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Though Craig Kimbrel was at one point said to be seeking a six-year contract worth as much as $100M, Fancred’s Jon Heyman writes in his latest notes column that the asking price on Kimbrel has come down a bit. Kimbrel’s camp, however, is still eyeing a contract along the lines of the $86M and $80M contracts signed by Aroldis Chapman and Kenley Jansen two offseasons ago. 

Given Kimbrel’s track record of elite performance, it’s not exactly surprising to see him aiming for a potentially record-setting deal, though it’s important to note that both Chapman and Jansen were younger than Kimbrel when signing those deals more than two years ago. Kimbrel is only three months younger than Chapman and eight months younger than Jansen, which will likely make it difficult for him to secure a contract of that length and total guarantee. 

The market for Kimbrel remains somewhat undefined, though the Red Sox have some degree of interest in retaining him; Mark Feinsand of reports that Boston is waiting to see what happens with Kimbrel before taking action on the relief market. Heyman, however, notes that the current asking price is still deemed too high by the Red Sox front office.

Some other notes on the market for relievers…

  • Heyman notes that the Red Sox also have interest in David Robertson, though their preference would be to limit a Robertson signing to two years, while the veteran righty is believed to be aiming for a three-year pact. Robertson, 34 in April, is representing himself in free agency this winter and has been connected to both the Dodgers and Mets in recent weeks. Robertson, who has split his career between the Yankees and White Sox, has pitched at least 60 innings and made at least 60 appearances in each of the past nine seasons and is fresh off a 3.23 ERA with 11.8 K/9 against 3.4 BB/9 in 69 2/3 innings in 2018.
  • With Andrew Miller reportedly on the verge of a contract with the Cardinals, Matt Gelb of The Athletic reports that the Phillies’ search for a left-handed reliever in free agency could be down to “Zach Britton or bust,” noting that Britton has numerous teams with serious interest in his services. The Phils were in on both Miller and Britton, with NBC Sports Philadelphia’s Jim Salisbury reporting last week that the team was “strongly” in the mix for Miller. Britton is, of course, quite familiar to Phillies brass, as president Andy MacPhail, GM Matt Klentak and assistant GM Ned Rice were all in the Orioles front office when Britton was drafted and developed. The trade market could certainly present alternatives, though there’s no one with the track record of either Miller or Britton known to be available.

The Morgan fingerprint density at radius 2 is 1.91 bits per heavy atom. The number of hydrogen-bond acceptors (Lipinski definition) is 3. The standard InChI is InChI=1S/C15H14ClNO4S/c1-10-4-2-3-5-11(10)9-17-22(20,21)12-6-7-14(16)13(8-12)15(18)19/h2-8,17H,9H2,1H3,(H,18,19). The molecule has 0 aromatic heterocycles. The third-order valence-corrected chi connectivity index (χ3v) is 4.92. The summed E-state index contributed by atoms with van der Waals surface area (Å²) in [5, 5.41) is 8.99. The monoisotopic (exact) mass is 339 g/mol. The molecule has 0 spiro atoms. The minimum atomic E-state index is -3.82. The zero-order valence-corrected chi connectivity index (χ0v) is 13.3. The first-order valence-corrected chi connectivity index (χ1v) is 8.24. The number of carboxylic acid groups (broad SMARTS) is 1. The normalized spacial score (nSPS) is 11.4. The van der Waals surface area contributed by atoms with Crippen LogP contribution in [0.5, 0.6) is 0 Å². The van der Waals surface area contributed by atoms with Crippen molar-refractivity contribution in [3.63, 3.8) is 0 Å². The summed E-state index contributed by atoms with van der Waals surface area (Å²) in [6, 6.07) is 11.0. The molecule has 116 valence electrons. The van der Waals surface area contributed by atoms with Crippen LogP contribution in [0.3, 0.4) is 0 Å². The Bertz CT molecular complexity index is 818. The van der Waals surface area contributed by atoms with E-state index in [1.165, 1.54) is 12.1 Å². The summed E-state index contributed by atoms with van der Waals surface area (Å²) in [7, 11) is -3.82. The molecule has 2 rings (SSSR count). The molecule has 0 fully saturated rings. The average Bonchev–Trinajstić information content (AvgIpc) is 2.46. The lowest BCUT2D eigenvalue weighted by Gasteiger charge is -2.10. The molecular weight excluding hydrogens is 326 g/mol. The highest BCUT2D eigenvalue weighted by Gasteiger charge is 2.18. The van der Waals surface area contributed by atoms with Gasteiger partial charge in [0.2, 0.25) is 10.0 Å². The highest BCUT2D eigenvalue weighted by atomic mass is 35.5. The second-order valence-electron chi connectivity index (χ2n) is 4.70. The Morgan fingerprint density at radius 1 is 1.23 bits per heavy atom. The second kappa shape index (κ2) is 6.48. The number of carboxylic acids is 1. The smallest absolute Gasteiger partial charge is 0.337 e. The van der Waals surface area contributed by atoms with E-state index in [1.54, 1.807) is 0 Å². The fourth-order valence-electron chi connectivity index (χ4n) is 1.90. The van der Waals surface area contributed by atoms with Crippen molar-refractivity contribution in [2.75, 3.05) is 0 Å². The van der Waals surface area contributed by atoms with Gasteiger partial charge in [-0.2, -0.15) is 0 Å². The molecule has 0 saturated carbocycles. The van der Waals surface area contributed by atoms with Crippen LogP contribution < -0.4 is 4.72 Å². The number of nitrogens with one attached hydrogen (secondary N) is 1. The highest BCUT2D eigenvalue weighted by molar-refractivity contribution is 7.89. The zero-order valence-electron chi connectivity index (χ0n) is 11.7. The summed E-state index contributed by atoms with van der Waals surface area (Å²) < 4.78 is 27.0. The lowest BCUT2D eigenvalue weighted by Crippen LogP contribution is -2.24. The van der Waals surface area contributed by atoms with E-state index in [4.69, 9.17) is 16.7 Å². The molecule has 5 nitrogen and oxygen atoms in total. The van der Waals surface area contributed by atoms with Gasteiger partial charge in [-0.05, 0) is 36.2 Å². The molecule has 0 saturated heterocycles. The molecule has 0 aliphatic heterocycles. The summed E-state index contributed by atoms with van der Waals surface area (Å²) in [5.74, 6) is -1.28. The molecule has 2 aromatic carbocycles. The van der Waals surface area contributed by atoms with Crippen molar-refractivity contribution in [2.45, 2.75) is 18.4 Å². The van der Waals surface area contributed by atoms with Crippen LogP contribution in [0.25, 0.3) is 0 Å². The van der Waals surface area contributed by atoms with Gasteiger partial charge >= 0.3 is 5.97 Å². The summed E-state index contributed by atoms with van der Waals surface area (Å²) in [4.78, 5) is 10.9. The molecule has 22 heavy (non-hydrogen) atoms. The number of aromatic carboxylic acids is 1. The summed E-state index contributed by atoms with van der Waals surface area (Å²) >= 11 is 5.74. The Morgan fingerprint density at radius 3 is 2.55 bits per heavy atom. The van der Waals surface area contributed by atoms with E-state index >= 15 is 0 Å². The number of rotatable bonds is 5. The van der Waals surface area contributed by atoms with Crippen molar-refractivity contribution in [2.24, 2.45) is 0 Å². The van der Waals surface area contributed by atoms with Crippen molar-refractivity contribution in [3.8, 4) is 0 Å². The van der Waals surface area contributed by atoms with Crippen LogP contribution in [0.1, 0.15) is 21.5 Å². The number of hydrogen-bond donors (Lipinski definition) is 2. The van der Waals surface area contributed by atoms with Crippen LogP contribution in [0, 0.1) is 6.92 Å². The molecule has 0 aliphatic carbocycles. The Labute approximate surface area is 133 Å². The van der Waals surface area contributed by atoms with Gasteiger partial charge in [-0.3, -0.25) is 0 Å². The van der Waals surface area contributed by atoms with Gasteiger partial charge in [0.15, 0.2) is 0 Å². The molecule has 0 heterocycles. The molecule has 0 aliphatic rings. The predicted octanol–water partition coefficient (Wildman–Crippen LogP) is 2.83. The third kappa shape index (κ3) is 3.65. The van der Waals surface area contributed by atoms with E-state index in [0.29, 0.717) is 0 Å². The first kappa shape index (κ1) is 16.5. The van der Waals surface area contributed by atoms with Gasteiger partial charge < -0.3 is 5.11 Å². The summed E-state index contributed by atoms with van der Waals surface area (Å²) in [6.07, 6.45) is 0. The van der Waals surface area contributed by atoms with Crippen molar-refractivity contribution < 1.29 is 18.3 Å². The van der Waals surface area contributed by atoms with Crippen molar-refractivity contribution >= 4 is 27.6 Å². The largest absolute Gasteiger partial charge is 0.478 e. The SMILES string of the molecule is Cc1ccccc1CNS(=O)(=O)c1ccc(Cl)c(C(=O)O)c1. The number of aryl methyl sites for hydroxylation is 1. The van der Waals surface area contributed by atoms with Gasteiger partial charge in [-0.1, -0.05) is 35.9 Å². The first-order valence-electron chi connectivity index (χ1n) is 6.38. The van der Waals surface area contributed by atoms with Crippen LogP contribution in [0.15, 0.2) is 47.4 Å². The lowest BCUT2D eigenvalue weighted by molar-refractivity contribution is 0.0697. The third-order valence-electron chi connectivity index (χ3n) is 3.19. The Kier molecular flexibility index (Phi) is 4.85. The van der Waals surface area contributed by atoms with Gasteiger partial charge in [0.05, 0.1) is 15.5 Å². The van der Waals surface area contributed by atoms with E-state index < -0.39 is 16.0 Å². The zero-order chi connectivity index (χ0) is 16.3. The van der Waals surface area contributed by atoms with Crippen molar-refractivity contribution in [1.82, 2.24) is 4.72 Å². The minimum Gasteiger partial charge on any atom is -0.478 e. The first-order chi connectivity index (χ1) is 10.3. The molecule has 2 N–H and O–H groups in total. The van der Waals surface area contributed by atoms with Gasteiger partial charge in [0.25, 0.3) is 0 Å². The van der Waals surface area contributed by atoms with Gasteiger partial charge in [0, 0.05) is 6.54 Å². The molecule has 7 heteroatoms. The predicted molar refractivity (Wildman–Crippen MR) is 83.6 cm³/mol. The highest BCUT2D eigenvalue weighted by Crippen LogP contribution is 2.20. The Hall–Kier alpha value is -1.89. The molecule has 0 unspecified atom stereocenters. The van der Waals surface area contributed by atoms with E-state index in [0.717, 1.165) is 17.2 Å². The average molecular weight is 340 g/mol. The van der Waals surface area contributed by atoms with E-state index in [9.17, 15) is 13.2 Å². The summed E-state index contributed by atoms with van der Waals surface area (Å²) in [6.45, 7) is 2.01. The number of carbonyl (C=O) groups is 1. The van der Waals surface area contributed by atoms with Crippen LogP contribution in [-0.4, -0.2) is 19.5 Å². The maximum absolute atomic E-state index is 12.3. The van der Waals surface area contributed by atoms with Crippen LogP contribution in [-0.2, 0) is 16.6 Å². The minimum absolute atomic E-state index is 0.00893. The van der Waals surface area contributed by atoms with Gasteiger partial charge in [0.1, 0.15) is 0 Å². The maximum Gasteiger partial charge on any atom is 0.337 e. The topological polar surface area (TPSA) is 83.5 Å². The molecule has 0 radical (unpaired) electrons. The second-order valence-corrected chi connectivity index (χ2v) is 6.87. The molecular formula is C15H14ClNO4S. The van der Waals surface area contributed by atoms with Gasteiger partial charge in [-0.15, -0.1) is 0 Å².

• Alex Pavlovic of NBC Sports Bay Area tweets that Miller’s impending deal with the Cardinals will have ramifications for the Giants as well. San Francisco has been waiting for Miller, Britton and others to sign before marketing their own left-handed relievers (i.e. Will Smith, Tony Watson). There are numerous hopeful contenders in need of left-handed relief help, and both Smith and Watson are coming off strong 2018 showings. Smith, projected by MLBTR contributor Matt Swartz to earn $4.1M in 2019, will be a free agent again next offseason. Watson, meanwhile, is signed to a guaranteed $3.5M salary for the 2019 season and is owed at least a $500K buyout on a $2.5M option for the 2020 season. Of course, if Watson replicates his excellent 2018 production, he’ll surely turn down that option in favor of a return to free agency. And, if he struggles through a poor season or is injured, he’ll quite likely take that guaranteed $2.5M for the 2020 campaign.

This article first appeared on MLB Trade Rumors and was syndicated with permission.

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